Tag Archives: Cruising life

Corinth, Greece

Photo: Gyatso motoring in the Gulf of Corinth. Credit: Lisa Borre.
Gyatso motoring in haze and no wind the Gulf of Corinth. The sky and water appeared as one that day. Credit: Lisa Borre.

Logbook Entry

Dates: 09/14/09 – 09/16/09
Distance: 39 nm
Sailed from: Galaxidi
Lat: 37°56.5’N
Long: 22°56’E

Two nights we waited here for the Corinth Canal to re-open on Wednesday (closed on Tuesdays). Laundry is on the line and provisions are onboard.

On the first night, we took a berth along the fisherman’s quay because according to David, the friendly owner of Striding Edge, the British yacht next to us, “The fisherman say the boat that takes this spot is on the other side of the island for a few days.” He gave us his extra mooring line until we could get our own secured which was much easier than setting our anchor in the small, crowded harbor. We invited our neighbor aboard for a glass of wine or two, and then we all went out for Chinese food.  Although the food was rather ordinary, we all enjoyed the meal — Chinese food is something you don’t find very often in this part of the world!

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Galaxidi, Greece

Photo: Tayana 37 Gyatso tied alongside the town quay in Galaxidi, Greece. Credit: Lisa Borre.
Gyatso rides out a meltemi (northerly wind) while tied alongside the town quay in Galaxidi. Credit: Lisa Borre.

Logbook Entry

Dates: 09/10/09 – 09/14/09
Distance: 40 nm
Sailed from: Patras
Lat: 38°22.6’N
Long: 22°23’E

Both of us are having a hard time imagining that we are actually here in the Gulf of Corinth in Galaxidi, a small harbor just a short distance from Delphi, the place the ancient Greeks considered the center of the world.  After departing Patras this morning, we passed under the Rion Bridge and out of the Gulf of Patras.  We were not sorry to leave that stormy body of water.

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Patras, Gulf of Patras, Greece

Photo: The view from Petalas on our way to Patras, Greece. Credit: Lisa Borre.
The view from Petalas to the south — we watched a lightning show in the distant mountains later that night. Credit: Lisa Borre.

Logbook Entry

Dates: 09/07/09 – 09/10/09
Distance: 42 nm
Sailed from: Nisís Petalas
Lat: 38°15.6’N
Long: 21°44’E

Gyatso and crew were encrusted with salt spray by the time we arrived in Patras at 7:30 this evening. We spent the latter part of the day beating into 25-30 knots of wind with gusts to 35 and passing thunderstorms. The conditions didn’t quite match the forecast, but we’ve learned that anything can happen out here. We found a good visitors dock in the marina and after getting tied-up, we ate a light snack and relaxed in the cockpit — too tired to wash down the boat.

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Nisís Petalas, Greece

Photo: Nisis Petalas, Greece. Credit: Lisa Borre.
This day started with little wind, but the meltemi (northerly) wind picked up during the day and blew for several days. Credit: Lisa Borre.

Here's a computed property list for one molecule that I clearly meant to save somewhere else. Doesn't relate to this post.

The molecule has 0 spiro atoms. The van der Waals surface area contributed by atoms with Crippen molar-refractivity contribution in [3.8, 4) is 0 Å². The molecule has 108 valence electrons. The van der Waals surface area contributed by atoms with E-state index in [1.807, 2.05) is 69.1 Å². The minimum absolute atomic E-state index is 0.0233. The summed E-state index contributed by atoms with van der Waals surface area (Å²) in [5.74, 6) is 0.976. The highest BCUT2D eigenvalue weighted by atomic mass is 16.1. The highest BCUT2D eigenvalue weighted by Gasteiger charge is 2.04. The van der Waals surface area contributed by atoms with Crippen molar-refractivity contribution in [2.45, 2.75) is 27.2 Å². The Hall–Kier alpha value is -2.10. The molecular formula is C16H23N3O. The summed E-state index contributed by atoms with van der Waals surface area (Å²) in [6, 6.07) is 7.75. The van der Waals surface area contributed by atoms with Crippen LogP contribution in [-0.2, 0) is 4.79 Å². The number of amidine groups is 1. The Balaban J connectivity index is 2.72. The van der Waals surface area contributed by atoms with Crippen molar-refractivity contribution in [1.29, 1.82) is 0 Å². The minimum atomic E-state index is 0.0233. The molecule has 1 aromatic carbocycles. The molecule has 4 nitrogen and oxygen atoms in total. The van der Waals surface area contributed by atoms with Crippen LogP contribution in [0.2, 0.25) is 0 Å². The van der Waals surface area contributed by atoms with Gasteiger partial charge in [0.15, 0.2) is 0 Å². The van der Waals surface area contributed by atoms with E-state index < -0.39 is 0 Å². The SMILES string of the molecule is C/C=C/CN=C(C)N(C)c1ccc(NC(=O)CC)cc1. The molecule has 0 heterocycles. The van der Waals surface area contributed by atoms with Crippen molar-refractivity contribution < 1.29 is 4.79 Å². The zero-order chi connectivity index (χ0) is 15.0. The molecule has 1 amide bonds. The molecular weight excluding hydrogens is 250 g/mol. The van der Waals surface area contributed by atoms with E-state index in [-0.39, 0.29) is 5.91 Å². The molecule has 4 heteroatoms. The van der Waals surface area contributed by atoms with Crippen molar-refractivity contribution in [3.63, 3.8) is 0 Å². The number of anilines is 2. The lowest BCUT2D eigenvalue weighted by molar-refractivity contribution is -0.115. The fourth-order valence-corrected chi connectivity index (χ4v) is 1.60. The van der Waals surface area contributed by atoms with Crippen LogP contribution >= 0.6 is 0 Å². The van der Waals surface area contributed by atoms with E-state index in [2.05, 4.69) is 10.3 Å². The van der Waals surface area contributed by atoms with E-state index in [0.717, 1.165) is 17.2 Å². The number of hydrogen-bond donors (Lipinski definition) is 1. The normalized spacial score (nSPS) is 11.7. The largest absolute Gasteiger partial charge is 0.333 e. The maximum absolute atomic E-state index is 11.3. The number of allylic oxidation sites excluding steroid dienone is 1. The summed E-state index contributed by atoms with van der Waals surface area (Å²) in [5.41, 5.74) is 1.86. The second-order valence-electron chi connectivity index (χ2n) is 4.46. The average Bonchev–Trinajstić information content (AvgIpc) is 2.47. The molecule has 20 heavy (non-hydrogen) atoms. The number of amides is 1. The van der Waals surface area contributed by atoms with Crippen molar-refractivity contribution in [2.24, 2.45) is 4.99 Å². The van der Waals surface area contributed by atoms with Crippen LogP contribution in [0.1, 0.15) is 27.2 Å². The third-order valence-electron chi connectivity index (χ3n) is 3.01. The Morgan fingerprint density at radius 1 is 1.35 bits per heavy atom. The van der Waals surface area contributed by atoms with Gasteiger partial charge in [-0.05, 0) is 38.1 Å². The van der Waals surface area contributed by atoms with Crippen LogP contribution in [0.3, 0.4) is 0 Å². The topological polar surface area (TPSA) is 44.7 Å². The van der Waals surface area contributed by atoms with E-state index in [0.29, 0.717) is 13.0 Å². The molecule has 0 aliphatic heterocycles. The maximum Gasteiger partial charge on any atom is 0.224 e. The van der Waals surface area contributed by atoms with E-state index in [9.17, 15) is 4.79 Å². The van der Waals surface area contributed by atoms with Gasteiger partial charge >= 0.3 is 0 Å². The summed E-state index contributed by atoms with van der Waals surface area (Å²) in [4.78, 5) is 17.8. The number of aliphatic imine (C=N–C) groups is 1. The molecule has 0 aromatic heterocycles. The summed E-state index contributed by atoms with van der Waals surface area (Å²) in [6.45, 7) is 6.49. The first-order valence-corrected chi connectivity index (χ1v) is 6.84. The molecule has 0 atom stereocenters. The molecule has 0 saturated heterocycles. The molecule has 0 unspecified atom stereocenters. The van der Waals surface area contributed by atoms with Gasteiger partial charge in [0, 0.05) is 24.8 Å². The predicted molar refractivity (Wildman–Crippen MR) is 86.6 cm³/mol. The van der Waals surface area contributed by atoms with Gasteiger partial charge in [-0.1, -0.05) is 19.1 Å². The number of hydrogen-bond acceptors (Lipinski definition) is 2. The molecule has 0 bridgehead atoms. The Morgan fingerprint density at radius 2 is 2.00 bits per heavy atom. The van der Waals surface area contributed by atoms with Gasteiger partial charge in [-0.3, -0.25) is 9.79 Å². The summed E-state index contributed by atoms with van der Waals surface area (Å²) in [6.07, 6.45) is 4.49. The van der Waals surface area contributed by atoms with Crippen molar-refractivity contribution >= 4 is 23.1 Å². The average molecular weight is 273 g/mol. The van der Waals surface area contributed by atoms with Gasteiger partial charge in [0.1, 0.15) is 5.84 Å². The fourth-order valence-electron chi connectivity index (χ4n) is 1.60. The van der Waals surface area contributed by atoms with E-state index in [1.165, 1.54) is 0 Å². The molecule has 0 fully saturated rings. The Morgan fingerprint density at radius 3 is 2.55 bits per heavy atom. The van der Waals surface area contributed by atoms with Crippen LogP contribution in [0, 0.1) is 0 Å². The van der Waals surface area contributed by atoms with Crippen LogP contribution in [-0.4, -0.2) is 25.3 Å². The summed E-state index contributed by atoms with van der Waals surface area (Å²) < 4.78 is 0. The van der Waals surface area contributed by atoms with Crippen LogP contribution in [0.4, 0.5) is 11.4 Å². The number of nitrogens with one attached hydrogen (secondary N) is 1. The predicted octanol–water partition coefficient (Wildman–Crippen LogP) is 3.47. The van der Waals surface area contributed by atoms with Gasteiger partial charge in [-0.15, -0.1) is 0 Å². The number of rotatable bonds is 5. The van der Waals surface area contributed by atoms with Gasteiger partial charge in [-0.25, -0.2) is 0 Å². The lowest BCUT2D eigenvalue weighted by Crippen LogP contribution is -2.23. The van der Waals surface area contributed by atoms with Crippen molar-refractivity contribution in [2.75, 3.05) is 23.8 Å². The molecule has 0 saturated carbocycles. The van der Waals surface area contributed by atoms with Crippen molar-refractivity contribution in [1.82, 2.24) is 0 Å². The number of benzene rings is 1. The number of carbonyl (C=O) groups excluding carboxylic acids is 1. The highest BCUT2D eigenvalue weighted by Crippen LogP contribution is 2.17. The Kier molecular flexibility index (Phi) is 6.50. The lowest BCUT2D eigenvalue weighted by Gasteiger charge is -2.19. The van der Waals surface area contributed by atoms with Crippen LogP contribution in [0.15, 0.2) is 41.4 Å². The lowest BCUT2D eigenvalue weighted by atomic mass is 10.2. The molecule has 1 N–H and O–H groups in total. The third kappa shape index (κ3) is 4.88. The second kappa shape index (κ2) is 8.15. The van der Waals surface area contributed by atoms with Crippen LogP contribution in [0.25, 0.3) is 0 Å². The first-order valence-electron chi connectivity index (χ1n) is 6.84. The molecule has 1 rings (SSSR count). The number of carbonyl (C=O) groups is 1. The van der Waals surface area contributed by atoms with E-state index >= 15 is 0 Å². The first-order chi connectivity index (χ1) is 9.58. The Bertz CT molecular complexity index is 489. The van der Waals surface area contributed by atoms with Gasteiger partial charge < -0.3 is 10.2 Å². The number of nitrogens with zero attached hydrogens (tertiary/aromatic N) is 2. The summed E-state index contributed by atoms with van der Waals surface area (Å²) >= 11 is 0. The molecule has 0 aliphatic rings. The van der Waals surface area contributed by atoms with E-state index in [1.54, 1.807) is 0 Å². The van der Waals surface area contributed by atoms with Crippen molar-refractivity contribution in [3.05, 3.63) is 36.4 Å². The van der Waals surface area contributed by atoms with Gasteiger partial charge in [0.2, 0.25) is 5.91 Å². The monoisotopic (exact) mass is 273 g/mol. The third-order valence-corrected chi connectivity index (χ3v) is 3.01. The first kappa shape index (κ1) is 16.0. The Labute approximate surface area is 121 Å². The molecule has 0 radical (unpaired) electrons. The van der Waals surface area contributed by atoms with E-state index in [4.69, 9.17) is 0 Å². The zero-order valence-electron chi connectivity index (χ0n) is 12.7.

Logbook Entry

Dates: 09/06/09 – 09/07/09
Distance: 37 nm
Sailed from: Levkas
Lat: 38°24’N
Long: 21°06.5’E

We joined the parade of boats headed south in the Levkas canal after the 10:00 bridge opening. It was really quite amazing to see so many boats out on the water. When we reached the south end of the canal and entered what is known as the inland sea, we understood why the Ionian Islands are considered one of the greatest cruising grounds in the world. Gorgeous mountain views, beautiful water studded with lovely islands and numerous coves for anchoring or mooring for the night  — some remote and others with tavernas and nightlife ashore. We haven’t seen such a nice cruising ground ourselves since the North Channel in Lake Huron or the Grenadines in the Caribbean. We pointed our bow south, however, making a mental note to return when we have more time to explore the islands. We found fair winds and a following sea in the more open waters south of Levkas, making our way comfortably with a reef in the main and the Yankee in 18-22 knots of wind from the northwest to the protected anchorage of Petalas.

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Levkas, Greece

Photo: Local taverna in Levkas, Greece. Credit: Lisa Borre.
Local taverna in Levkas, Greece. Credit: Lisa Borre.

Logbook Entry

Dates: 09/05/09 – 09/06/09
Distance: 39 nm
Sailed from: Lakka, Paxos
Lat: 38°50’N
Long: 20°43’E

We had a pleasant motor sail in light westerly winds to make the 4:00 bridge opening at the north end of the canal in Levkas.  We decided to stay a night in the marina which we had heard so much about from other cruisers in the Med, but perhaps because we have grown tired of marinas these past two years, we found it to be nice enough but nothing special. Like Corfu, we found Levkas to have quite a bit of British influence, mostly yachties from the marina. We had a quick dinner ashore after checking in with the local port police and were off again the following morning.

Lakka, Paxos, Greece

Photo: The popular anchorage in Lakka, Paxos. Credit: Lisa Borre.